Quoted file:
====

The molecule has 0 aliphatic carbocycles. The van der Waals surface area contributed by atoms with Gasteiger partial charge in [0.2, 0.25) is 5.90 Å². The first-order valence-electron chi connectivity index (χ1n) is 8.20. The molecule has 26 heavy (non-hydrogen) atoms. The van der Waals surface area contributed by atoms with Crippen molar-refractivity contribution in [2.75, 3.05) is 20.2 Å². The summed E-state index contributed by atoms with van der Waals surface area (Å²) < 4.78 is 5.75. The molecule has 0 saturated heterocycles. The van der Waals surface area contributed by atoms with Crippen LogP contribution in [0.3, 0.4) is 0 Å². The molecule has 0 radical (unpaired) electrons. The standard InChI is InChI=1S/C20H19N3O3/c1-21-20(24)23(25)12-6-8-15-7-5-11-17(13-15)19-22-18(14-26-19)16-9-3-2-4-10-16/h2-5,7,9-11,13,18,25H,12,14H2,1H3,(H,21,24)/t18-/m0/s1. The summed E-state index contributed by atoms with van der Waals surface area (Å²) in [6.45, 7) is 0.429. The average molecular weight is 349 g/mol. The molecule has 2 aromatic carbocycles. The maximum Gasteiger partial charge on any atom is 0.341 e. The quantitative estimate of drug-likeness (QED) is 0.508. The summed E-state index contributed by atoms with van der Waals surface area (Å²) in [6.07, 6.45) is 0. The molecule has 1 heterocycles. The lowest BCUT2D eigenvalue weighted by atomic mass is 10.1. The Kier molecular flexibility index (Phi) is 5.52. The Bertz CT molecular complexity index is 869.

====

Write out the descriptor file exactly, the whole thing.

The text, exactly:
The molecule has 0 aliphatic carbocycles. The van der Waals surface area contributed by atoms with Gasteiger partial charge in [0.2, 0.25) is 5.90 Å². The first-order valence-electron chi connectivity index (χ1n) is 8.20. The molecule has 26 heavy (non-hydrogen) atoms. The van der Waals surface area contributed by atoms with Crippen molar-refractivity contribution in [2.75, 3.05) is 20.2 Å². The summed E-state index contributed by atoms with van der Waals surface area (Å²) < 4.78 is 5.75. The molecule has 0 saturated heterocycles. The van der Waals surface area contributed by atoms with Crippen LogP contribution in [0.3, 0.4) is 0 Å². The molecule has 0 radical (unpaired) electrons. The standard InChI is InChI=1S/C20H19N3O3/c1-21-20(24)23(25)12-6-8-15-7-5-11-17(13-15)19-22-18(14-26-19)16-9-3-2-4-10-16/h2-5,7,9-11,13,18,25H,12,14H2,1H3,(H,21,24)/t18-/m0/s1. The summed E-state index contributed by atoms with van der Waals surface area (Å²) in [6.45, 7) is 0.429. The average molecular weight is 349 g/mol. The molecule has 2 aromatic carbocycles. The maximum Gasteiger partial charge on any atom is 0.341 e. The quantitative estimate of drug-likeness (QED) is 0.508. The summed E-state index contributed by atoms with van der Waals surface area (Å²) in [6.07, 6.45) is 0. The molecule has 1 heterocycles. The lowest BCUT2D eigenvalue weighted by atomic mass is 10.1. The Kier molecular flexibility index (Phi) is 5.52. The Bertz CT molecular complexity index is 869.